... I did not count them; and from those craters puffed up gusts of encrimsoned material, here a gust and there a gust, with tinselled fumes that convolved upon themselves, and sparks and flashes, all veiled in a garish haze of light: for the foundry worked, though languidly; and upon a rocky land four miles ahead, which no chart had ever marked, the Speranza drove straight with the current ...
— The Purple Cloud • M.P. Shiel

... womanhood. She had found her destiny in the consciousness that she inherited the beauty belonging to her blood, and which, after sleeping for a generation or two as if to rest from the glare of the pageant that follows beauty through its long career of triumph, had come to the light again in her life, and was to repeat the legends of the olden time in her ...
— The Atlantic Monthly, Volume 20, No. 117, July, 1867. • Various

... formed, no necessary character is ascribed to the new truth. But in time, the philosopher attains a state of mind in which his mental picture of nature spontaneously represents to him all the phenomena with which the new theory is concerned, in the exact light in which the theory regards them: all images or conceptions derived from any other theory, or from the confused view of the facts which is anterior to any theory, having entirely disappeared from his mind. ...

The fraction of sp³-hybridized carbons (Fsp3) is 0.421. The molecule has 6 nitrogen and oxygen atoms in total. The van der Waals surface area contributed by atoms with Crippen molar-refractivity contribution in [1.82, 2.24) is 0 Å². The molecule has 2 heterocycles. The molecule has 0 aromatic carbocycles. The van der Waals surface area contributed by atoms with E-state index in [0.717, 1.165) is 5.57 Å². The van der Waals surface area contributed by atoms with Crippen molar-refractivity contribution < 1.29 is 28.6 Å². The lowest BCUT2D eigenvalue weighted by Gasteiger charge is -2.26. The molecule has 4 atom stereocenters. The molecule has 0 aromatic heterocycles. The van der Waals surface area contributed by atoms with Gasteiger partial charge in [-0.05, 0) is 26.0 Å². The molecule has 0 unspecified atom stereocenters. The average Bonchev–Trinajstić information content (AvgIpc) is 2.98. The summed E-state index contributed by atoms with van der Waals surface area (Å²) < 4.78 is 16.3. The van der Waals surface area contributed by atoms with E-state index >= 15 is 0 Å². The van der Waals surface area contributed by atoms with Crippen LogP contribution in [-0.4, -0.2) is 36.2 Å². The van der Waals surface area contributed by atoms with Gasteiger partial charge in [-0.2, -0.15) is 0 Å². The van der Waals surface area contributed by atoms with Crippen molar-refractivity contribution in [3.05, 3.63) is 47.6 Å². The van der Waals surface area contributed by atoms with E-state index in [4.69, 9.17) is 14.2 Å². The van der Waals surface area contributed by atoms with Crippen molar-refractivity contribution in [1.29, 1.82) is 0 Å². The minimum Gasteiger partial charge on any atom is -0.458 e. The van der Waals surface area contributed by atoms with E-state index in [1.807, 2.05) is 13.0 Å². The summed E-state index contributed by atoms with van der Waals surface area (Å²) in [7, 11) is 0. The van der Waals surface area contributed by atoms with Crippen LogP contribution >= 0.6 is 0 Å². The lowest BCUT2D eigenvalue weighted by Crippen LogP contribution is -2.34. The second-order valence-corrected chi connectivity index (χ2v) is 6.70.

— A System Of Logic, Ratiocinative And Inductive • John Stuart Mill

... watched his master select and light his cigar, it chanced that Young R. raised his eyes and looked at him, and to be sure those eyes were surprisingly piercing and quick for one so very languid. Indeed, Mr. Brimberly seemed to think so, for he coughed again, faint and ...
— The Definite Object - A Romance of New York • Jeffery Farnol

... was a faithful old servant, who helped her dress, and prepared her meals. The two of them were in mortal fear of robbers and mice, and they were so afraid of fire that they would sit in the dark the whole evening rather than light the lamp. ...
— Jerusalem • Selma Lagerlof

... old armour or drapery. He came in as a writer on the ebb-tide of romanticism, when the reaction showed its popular form in a curious outburst of the taste for burlesques and parodies on the stage and in the light reading of the time. Whether the creation of this taste is to be ascribed to the appearance of two writers with such genius for wit and fun as Thackeray and Dickens, or whether they only supplied a natural ...